Journal of Clinical and Diagnostic Research, ISSN - 0973 - 709X

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Original article / research
Table of Contents - Year : 2017 | Month : May | Volume : 11 | Issue : 5 | Page : OC01 - OC03

Scintigraphic Profile of Thyrotoxicosis Patients and Correlation with Biochemical and Sonological Findings OC01-OC03

Anil Kumar AVS, Abhish Mohan, PG Kumar, Papankaj Puri

Correspondence
Dr. Anil Kumar Avs,
Department of Nuclear Medicine, Command Hospital Southern Command Wanowrie Post,
Pune-411040, Maharashtra, India.
E-mail: avsanil2002@yahoo.com

Introduction: Thyrotoxicosis is a spectrum of disorder with a rather common clinical presentation with different aetiologies. The aetiological diagnosis is important as the management differs. It is essential to accurately diagnose the cause before starting treatment. Scintigraphy of thyroid helps in differentiating accurately the various causes. USG is routinely being advocated and T3/T4 ratio has also been used.

Aim: This study aims to evaluate the scintigraphic profile of thyrotoxicosis patients and to correlate biochemical and USG findings with scintigraphy.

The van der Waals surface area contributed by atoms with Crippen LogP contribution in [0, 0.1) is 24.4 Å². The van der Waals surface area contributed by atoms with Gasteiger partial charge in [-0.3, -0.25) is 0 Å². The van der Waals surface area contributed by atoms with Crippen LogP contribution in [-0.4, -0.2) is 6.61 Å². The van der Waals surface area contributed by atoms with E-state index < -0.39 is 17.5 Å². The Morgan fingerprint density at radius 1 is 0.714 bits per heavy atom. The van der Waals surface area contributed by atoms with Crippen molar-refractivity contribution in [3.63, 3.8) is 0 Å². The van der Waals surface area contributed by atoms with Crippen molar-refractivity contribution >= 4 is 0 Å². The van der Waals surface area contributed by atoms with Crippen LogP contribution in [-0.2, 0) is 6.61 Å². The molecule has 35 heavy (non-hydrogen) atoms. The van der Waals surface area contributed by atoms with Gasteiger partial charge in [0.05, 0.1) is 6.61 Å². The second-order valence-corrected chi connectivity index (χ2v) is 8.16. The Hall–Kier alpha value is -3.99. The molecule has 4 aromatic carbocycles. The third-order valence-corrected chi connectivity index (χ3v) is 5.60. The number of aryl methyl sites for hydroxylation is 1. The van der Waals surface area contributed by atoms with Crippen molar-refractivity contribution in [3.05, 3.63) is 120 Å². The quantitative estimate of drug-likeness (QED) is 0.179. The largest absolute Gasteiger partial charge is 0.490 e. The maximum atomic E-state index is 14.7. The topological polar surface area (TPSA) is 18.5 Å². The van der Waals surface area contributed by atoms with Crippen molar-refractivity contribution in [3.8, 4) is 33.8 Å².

Materials and Methods: A total of 60 newly diagnosed thyrotoxicosis patients based on biochemical reports were included in the study. They underwent further evaluation with ultrasonography and 99mTc scintigraphy.

Results: Of 60 patients of thyrotoxicosis, 45 cases were of Grave’s disease, 10 cases were of thyroiditis and five cases were of Toxic Multinodular Goiter (MNG). The clinical characteristics were helpful in establishing the diagnosis in only six (10%) patients who presented with classic features of Grave’s disease with ophthalmopathy. T3/T4 ratio greater than 20 was seen only in 29 (66%) patients of Grave’s disease and also in three (33.33%) of thyroiditis patients. USG had a sensitivity and specificity of 81.82% and 93.75% in diagnosing Graves’ disease and 100% and 82.4% in diagnosing thyroiditis respectively.

Conclusion: Clinical findings do not help in accurately delineating aetiological diagnosis of thyrotoxicosis. Serum T3/T4 ratio when used as a criterion has marked overlap between the various conditions causing thyrotoxicosis. USG has reasonable sensitivity however, misses many cases of early Grave’s disease. Follow up scintigraphy helps in a small population with resolving thyroiditis or early Grave’s disease where the initial scintiscan is normal or inconclusive.